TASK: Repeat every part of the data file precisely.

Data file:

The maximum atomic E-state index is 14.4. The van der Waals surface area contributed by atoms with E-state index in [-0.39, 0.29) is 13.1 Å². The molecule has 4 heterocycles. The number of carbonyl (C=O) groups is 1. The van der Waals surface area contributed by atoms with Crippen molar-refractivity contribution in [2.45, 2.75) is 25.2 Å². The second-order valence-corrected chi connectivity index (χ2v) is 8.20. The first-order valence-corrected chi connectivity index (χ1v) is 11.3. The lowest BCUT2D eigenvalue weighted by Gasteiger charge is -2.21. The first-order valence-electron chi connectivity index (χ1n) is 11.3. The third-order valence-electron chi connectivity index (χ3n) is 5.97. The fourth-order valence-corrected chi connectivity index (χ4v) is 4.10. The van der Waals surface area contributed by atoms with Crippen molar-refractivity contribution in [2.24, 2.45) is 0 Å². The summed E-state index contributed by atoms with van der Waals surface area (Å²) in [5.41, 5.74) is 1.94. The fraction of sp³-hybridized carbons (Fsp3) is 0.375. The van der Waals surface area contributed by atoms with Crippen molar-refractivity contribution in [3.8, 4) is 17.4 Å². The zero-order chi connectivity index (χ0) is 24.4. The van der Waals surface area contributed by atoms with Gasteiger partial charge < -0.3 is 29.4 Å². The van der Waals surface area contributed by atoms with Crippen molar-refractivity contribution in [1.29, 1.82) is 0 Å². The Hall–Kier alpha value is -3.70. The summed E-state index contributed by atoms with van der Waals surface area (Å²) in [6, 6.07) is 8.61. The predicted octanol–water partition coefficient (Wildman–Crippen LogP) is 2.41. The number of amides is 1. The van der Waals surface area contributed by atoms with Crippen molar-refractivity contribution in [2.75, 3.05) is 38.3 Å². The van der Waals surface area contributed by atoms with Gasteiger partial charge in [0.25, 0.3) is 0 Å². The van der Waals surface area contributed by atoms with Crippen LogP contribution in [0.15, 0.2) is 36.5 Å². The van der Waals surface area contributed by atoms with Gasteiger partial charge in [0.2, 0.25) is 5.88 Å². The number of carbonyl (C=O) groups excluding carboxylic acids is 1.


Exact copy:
The maximum atomic E-state index is 14.4. The van der Waals surface area contributed by atoms with E-state index in [-0.39, 0.29) is 13.1 Å². The molecule has 4 heterocycles. The number of carbonyl (C=O) groups is 1. The van der Waals surface area contributed by atoms with Crippen molar-refractivity contribution in [2.45, 2.75) is 25.2 Å². The second-order valence-corrected chi connectivity index (χ2v) is 8.20. The first-order valence-corrected chi connectivity index (χ1v) is 11.3. The lowest BCUT2D eigenvalue weighted by Gasteiger charge is -2.21. The first-order valence-electron chi connectivity index (χ1n) is 11.3. The third-order valence-electron chi connectivity index (χ3n) is 5.97. The fourth-order valence-corrected chi connectivity index (χ4v) is 4.10. The van der Waals surface area contributed by atoms with Crippen molar-refractivity contribution in [2.24, 2.45) is 0 Å². The summed E-state index contributed by atoms with van der Waals surface area (Å²) in [5.41, 5.74) is 1.94. The fraction of sp³-hybridized carbons (Fsp3) is 0.375. The van der Waals surface area contributed by atoms with Crippen molar-refractivity contribution in [3.8, 4) is 17.4 Å². The zero-order chi connectivity index (χ0) is 24.4. The van der Waals surface area contributed by atoms with Gasteiger partial charge < -0.3 is 29.4 Å². The van der Waals surface area contributed by atoms with Crippen molar-refractivity contribution in [1.29, 1.82) is 0 Å². The Hall–Kier alpha value is -3.70. The summed E-state index contributed by atoms with van der Waals surface area (Å²) in [6, 6.07) is 8.61. The predicted octanol–water partition coefficient (Wildman–Crippen LogP) is 2.41. The number of amides is 1. The van der Waals surface area contributed by atoms with Crippen molar-refractivity contribution in [2.75, 3.05) is 38.3 Å². The van der Waals surface area contributed by atoms with Gasteiger partial charge in [0.25, 0.3) is 0 Å². The van der Waals surface area contributed by atoms with Crippen LogP contribution in [0.15, 0.2) is 36.5 Å². The van der Waals surface area contributed by atoms with Gasteiger partial charge in [0.2, 0.25) is 5.88 Å². The number of carbonyl (C=O) groups excluding carboxylic acids is 1.